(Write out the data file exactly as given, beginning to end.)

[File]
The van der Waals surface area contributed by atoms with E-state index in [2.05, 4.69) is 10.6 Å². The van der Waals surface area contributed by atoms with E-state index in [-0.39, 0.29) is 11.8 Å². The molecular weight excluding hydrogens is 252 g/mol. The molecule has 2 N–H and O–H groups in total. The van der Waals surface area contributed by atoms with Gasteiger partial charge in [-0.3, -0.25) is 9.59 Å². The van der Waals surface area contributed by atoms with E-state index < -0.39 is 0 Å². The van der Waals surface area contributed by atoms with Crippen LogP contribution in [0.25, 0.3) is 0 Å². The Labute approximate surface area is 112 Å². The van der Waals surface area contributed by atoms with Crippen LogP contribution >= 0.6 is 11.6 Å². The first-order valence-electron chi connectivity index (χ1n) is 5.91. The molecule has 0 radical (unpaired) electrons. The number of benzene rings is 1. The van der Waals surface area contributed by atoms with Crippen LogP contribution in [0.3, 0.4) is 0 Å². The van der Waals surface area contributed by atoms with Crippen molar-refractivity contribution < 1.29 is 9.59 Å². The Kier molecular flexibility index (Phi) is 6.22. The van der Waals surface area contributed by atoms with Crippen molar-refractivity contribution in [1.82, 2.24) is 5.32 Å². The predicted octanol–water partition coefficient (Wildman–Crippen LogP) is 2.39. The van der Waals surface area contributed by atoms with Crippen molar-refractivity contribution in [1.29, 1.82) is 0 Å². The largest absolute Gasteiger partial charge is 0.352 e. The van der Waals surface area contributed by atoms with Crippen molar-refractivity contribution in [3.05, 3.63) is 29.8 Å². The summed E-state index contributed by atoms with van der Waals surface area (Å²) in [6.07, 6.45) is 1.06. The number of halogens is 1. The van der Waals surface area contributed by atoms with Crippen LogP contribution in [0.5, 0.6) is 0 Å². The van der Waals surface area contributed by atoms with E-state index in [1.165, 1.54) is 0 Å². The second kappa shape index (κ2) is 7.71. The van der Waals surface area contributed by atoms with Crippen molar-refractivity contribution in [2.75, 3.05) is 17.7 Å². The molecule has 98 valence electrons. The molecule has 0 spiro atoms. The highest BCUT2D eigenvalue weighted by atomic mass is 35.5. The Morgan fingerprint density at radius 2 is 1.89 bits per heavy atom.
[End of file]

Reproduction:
The van der Waals surface area contributed by atoms with E-state index in [2.05, 4.69) is 10.6 Å². The van der Waals surface area contributed by atoms with E-state index in [-0.39, 0.29) is 11.8 Å². The molecular weight excluding hydrogens is 252 g/mol. The molecule has 2 N–H and O–H groups in total. The van der Waals surface area contributed by atoms with Gasteiger partial charge in [-0.3, -0.25) is 9.59 Å². The van der Waals surface area contributed by atoms with E-state index < -0.39 is 0 Å². The van der Waals surface area contributed by atoms with Crippen LogP contribution in [0.25, 0.3) is 0 Å². The Labute approximate surface area is 112 Å². The van der Waals surface area contributed by atoms with Crippen LogP contribution >= 0.6 is 11.6 Å². The first-order valence-electron chi connectivity index (χ1n) is 5.91. The molecule has 0 radical (unpaired) electrons. The number of benzene rings is 1. The van der Waals surface area contributed by atoms with Crippen LogP contribution in [0.3, 0.4) is 0 Å². The van der Waals surface area contributed by atoms with Crippen molar-refractivity contribution < 1.29 is 9.59 Å². The Kier molecular flexibility index (Phi) is 6.22. The van der Waals surface area contributed by atoms with Crippen molar-refractivity contribution in [1.82, 2.24) is 5.32 Å². The predicted octanol–water partition coefficient (Wildman–Crippen LogP) is 2.39. The van der Waals surface area contributed by atoms with Crippen molar-refractivity contribution in [1.29, 1.82) is 0 Å². The largest absolute Gasteiger partial charge is 0.352 e. The van der Waals surface area contributed by atoms with Crippen molar-refractivity contribution in [3.05, 3.63) is 29.8 Å². The summed E-state index contributed by atoms with van der Waals surface area (Å²) in [6.07, 6.45) is 1.06. The number of halogens is 1. The van der Waals surface area contributed by atoms with Crippen LogP contribution in [0.5, 0.6) is 0 Å². The van der Waals surface area contributed by atoms with E-state index in [1.165, 1.54) is 0 Å². The second kappa shape index (κ2) is 7.71. The van der Waals surface area contributed by atoms with Crippen molar-refractivity contribution in [2.75, 3.05) is 17.7 Å². The molecule has 98 valence electrons. The molecule has 0 spiro atoms. The highest BCUT2D eigenvalue weighted by atomic mass is 35.5. The Morgan fingerprint density at radius 2 is 1.89 bits per heavy atom.